Opposition leader Mia Davies has questioned whether the state government has done enough to prepare Western Australians for life with COVID-19, as the state moves to relax restrictions in the New Year.
Opposition leader Mia Davies has questioned whether the state government has done enough to prepare Western Australians for life with COVID-19, with the state set to relax restrictions in the New Year.
Those comments, made this morning at a Business News Politics & Policy briefing, comes as Premier Mark McGowan has faced increasing pressure to relax border restrictions with other states and territories.
Victoria and NSW, where COVID-19 has been endemic in the community for months, have now relaxed most restrictions on domestic and international arrivals, with every jurisdiction except WA having outlined a path to reopening before the end of the year.
Ms Davies acknowledged the state's border closures had allowed residents to lived with few restrictions up to now, but questioned whether enough had been done to prepare for an influx of cases when the state reopened.
She said the state's health system already faced significant stress despite there being no community transmission of COVID-19.
"What concerns me greatly is that we have been COVID free, and we have a state that is flush with funds ... yet we do have a health system that is in the crisis, and that's not overegging the situation," Ms Davies said.
"We have a housing crisis and we have a skills shortage that is impacting major sectors across the state.
"If you return a surplus of that magnitude, you expect to have a first-class health system, housing for residents and solutions for those skills shortages.
"That is not the case at the moment.
"Today's announcement will be very important."
Ms Davies also argued the state would need to repair its reputation with the rest of the country given its strict approach to border restrictions up to now.
“It can’t be assumed people are going to flood back to WA simply when the borders are reopened, because we've made a point of telling everyone we've been closed for the last two years," she said.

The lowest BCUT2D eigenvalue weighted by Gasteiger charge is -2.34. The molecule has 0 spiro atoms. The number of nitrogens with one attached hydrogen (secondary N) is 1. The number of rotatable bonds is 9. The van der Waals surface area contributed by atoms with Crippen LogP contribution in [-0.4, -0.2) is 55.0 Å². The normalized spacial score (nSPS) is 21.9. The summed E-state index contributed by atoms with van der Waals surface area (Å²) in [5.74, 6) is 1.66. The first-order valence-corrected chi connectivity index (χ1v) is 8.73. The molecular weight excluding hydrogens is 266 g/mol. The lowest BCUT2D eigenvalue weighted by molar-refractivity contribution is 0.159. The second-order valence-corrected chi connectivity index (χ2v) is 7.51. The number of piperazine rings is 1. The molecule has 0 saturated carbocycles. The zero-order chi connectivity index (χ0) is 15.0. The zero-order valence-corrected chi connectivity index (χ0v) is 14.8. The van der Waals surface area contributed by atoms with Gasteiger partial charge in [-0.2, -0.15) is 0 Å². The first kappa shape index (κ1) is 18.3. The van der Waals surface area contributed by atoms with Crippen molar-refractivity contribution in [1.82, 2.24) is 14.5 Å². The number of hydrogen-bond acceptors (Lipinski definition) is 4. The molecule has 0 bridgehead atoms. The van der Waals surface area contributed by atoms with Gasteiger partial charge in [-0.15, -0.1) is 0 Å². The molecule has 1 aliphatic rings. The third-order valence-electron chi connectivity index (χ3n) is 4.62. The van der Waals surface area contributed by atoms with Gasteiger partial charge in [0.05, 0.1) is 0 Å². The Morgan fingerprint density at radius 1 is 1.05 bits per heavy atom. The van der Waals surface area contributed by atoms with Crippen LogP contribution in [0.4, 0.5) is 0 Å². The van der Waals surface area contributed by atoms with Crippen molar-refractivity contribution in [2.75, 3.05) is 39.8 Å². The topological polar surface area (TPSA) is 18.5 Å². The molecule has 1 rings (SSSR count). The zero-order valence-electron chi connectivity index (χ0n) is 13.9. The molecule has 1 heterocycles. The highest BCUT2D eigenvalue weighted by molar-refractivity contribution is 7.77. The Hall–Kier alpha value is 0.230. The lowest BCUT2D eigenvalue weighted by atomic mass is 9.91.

"It may be that we see exactly the opposite.
"We've earned that reputation of being closed off to the world, and that's a precarious position to be when you're a state that's reliant on exports."
Those comments came as Mr McGowan unveiled the state's reopening plan, which did not feature a firm date for reopening but indicated the state would relax restrictions once 90 per cent of the population is double vaccinated against COVID-19.
Just 64 per cent of people above the age of 12 have been fully vaccinated against the virus.
While the state government had previously alluded to setting the 90 per cent vaccination benchmark, Ms Davies this morning argued the threshold set would be hard to meet given workers covered by mandates, such as police, had only just hit a similar threshold.
"We certainly don't want to throw open the borders and see [the health system] overwhelmed," she said.
"We don't want to do anything that will put people at risk.
"But, in the absence of a plan, there's growing despair... that there's an inability to plan."
Ms Davies later noted the precarious position of the state's hospitals.
While the state government has previously noted most hospitals in Australia have been under pressure in recent years, Ms Davies said existing strain across WA's hospitals was indicative of what will eventuate when COVID-19 becomes endemic in WA.
"These red flags in our health system were appearing well and truly before COVID arrived on the scene," she said.
"We had ambulance ramping, which was like the canary in the coalmine, we had code yellows being called in hospitals on a regular basis, we're seeing enormous turnover in the sector and an inability to replace that.
"I know from a regional perspective there's been some really concerning trends."